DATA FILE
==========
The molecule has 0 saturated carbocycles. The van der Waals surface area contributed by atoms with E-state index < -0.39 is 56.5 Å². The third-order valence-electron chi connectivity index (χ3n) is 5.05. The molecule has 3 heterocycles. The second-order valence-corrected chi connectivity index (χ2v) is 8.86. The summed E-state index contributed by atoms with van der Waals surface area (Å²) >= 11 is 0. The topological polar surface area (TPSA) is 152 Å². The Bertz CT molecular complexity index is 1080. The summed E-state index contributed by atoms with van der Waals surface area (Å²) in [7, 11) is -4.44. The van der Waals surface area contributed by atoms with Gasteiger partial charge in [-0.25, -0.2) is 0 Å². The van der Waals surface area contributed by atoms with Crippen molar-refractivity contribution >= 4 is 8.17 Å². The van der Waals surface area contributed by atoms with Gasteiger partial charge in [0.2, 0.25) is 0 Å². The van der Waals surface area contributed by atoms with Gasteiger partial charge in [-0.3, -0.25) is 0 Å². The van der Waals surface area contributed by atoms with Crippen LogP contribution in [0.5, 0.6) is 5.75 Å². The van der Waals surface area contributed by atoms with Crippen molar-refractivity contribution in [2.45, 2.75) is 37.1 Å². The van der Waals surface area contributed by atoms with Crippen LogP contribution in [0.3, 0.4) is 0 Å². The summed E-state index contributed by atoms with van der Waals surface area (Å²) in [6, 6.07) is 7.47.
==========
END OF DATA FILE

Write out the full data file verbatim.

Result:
The molecule has 0 saturated carbocycles. The van der Waals surface area contributed by atoms with E-state index < -0.39 is 56.5 Å². The third-order valence-electron chi connectivity index (χ3n) is 5.05. The molecule has 3 heterocycles. The second-order valence-corrected chi connectivity index (χ2v) is 8.86. The summed E-state index contributed by atoms with van der Waals surface area (Å²) >= 11 is 0. The topological polar surface area (TPSA) is 152 Å². The Bertz CT molecular complexity index is 1080. The summed E-state index contributed by atoms with van der Waals surface area (Å²) in [7, 11) is -4.44. The van der Waals surface area contributed by atoms with Gasteiger partial charge in [-0.25, -0.2) is 0 Å². The van der Waals surface area contributed by atoms with Crippen molar-refractivity contribution >= 4 is 8.17 Å². The van der Waals surface area contributed by atoms with Gasteiger partial charge in [0.2, 0.25) is 0 Å². The van der Waals surface area contributed by atoms with Gasteiger partial charge in [-0.3, -0.25) is 0 Å². The van der Waals surface area contributed by atoms with Crippen LogP contribution in [0.5, 0.6) is 5.75 Å². The van der Waals surface area contributed by atoms with Crippen molar-refractivity contribution in [2.45, 2.75) is 37.1 Å². The van der Waals surface area contributed by atoms with Crippen LogP contribution in [0.3, 0.4) is 0 Å². The summed E-state index contributed by atoms with van der Waals surface area (Å²) in [6, 6.07) is 7.47.